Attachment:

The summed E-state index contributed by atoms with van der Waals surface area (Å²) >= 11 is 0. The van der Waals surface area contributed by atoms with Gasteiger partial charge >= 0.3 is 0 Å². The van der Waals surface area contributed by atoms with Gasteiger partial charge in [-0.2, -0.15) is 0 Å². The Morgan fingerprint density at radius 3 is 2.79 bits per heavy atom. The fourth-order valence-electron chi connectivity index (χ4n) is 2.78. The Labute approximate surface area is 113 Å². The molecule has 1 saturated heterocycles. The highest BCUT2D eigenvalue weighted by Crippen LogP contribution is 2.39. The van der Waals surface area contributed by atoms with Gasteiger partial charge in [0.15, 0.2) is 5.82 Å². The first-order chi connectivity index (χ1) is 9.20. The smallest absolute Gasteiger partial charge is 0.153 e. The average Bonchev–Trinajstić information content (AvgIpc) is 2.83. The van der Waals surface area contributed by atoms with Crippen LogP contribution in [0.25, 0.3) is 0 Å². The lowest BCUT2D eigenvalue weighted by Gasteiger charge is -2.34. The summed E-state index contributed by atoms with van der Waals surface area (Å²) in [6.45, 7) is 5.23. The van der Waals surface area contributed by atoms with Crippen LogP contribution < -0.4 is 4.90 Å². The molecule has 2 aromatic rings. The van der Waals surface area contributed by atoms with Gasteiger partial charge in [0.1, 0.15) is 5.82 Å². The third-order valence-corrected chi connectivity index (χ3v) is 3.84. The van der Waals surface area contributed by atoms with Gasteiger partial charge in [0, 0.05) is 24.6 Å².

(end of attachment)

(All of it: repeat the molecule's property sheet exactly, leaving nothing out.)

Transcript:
The summed E-state index contributed by atoms with van der Waals surface area (Å²) >= 11 is 0. The van der Waals surface area contributed by atoms with Gasteiger partial charge >= 0.3 is 0 Å². The van der Waals surface area contributed by atoms with Gasteiger partial charge in [-0.2, -0.15) is 0 Å². The Morgan fingerprint density at radius 3 is 2.79 bits per heavy atom. The fourth-order valence-electron chi connectivity index (χ4n) is 2.78. The Labute approximate surface area is 113 Å². The molecule has 1 saturated heterocycles. The highest BCUT2D eigenvalue weighted by Crippen LogP contribution is 2.39. The van der Waals surface area contributed by atoms with Gasteiger partial charge in [0.15, 0.2) is 5.82 Å². The first-order chi connectivity index (χ1) is 9.20. The smallest absolute Gasteiger partial charge is 0.153 e. The average Bonchev–Trinajstić information content (AvgIpc) is 2.83. The van der Waals surface area contributed by atoms with Crippen LogP contribution in [0.25, 0.3) is 0 Å². The lowest BCUT2D eigenvalue weighted by Gasteiger charge is -2.34. The summed E-state index contributed by atoms with van der Waals surface area (Å²) in [6.45, 7) is 5.23. The van der Waals surface area contributed by atoms with Crippen LogP contribution < -0.4 is 4.90 Å². The molecule has 2 aromatic rings. The van der Waals surface area contributed by atoms with Gasteiger partial charge in [0.1, 0.15) is 5.82 Å². The third-order valence-corrected chi connectivity index (χ3v) is 3.84. The van der Waals surface area contributed by atoms with Gasteiger partial charge in [0, 0.05) is 24.6 Å².